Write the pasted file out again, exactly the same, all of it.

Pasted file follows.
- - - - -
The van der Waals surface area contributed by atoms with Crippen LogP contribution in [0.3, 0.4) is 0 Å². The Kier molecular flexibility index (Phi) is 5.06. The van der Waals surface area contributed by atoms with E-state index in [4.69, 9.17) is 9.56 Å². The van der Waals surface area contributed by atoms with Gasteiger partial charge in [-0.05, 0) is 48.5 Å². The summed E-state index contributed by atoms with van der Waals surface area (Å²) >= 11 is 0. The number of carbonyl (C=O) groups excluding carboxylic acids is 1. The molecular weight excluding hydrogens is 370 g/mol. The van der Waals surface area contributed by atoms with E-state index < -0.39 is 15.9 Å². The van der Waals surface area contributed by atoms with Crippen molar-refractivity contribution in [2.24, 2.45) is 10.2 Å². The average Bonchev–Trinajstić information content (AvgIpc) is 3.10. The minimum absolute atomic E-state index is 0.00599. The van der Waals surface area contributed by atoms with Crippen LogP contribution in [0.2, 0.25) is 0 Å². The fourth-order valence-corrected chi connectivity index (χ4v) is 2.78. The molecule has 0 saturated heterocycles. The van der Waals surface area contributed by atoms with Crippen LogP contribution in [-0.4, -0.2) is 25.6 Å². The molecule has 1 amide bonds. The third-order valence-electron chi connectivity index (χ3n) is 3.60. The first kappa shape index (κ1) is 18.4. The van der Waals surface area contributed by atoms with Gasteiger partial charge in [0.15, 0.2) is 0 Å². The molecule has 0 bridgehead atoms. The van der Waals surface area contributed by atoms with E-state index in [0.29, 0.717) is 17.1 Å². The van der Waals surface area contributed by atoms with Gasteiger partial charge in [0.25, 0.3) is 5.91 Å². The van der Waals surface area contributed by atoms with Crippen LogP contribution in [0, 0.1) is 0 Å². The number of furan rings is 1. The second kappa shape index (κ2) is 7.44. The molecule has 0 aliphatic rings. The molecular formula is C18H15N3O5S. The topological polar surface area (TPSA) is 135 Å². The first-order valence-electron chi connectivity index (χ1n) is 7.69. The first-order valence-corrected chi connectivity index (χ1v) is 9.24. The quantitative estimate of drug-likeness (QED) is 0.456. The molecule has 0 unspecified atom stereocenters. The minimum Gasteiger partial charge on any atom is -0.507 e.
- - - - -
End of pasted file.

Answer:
The van der Waals surface area contributed by atoms with Crippen LogP contribution in [0.3, 0.4) is 0 Å². The Kier molecular flexibility index (Phi) is 5.06. The van der Waals surface area contributed by atoms with E-state index in [4.69, 9.17) is 9.56 Å². The van der Waals surface area contributed by atoms with Gasteiger partial charge in [-0.05, 0) is 48.5 Å². The summed E-state index contributed by atoms with van der Waals surface area (Å²) >= 11 is 0. The number of carbonyl (C=O) groups excluding carboxylic acids is 1. The molecular weight excluding hydrogens is 370 g/mol. The van der Waals surface area contributed by atoms with E-state index < -0.39 is 15.9 Å². The van der Waals surface area contributed by atoms with Crippen molar-refractivity contribution in [2.24, 2.45) is 10.2 Å². The average Bonchev–Trinajstić information content (AvgIpc) is 3.10. The minimum absolute atomic E-state index is 0.00599. The van der Waals surface area contributed by atoms with Crippen LogP contribution in [0.2, 0.25) is 0 Å². The fourth-order valence-corrected chi connectivity index (χ4v) is 2.78. The molecule has 0 saturated heterocycles. The van der Waals surface area contributed by atoms with Crippen LogP contribution in [-0.4, -0.2) is 25.6 Å². The molecule has 1 amide bonds. The third-order valence-electron chi connectivity index (χ3n) is 3.60. The first kappa shape index (κ1) is 18.4. The van der Waals surface area contributed by atoms with Gasteiger partial charge in [0.15, 0.2) is 0 Å². The molecule has 0 bridgehead atoms. The van der Waals surface area contributed by atoms with E-state index in [0.29, 0.717) is 17.1 Å². The van der Waals surface area contributed by atoms with Gasteiger partial charge in [0.25, 0.3) is 5.91 Å². The van der Waals surface area contributed by atoms with Crippen LogP contribution in [0, 0.1) is 0 Å². The number of furan rings is 1. The second kappa shape index (κ2) is 7.44. The molecule has 0 aliphatic rings. The molecular formula is C18H15N3O5S. The topological polar surface area (TPSA) is 135 Å². The first-order valence-electron chi connectivity index (χ1n) is 7.69. The first-order valence-corrected chi connectivity index (χ1v) is 9.24. The quantitative estimate of drug-likeness (QED) is 0.456. The molecule has 0 unspecified atom stereocenters. The minimum Gasteiger partial charge on any atom is -0.507 e.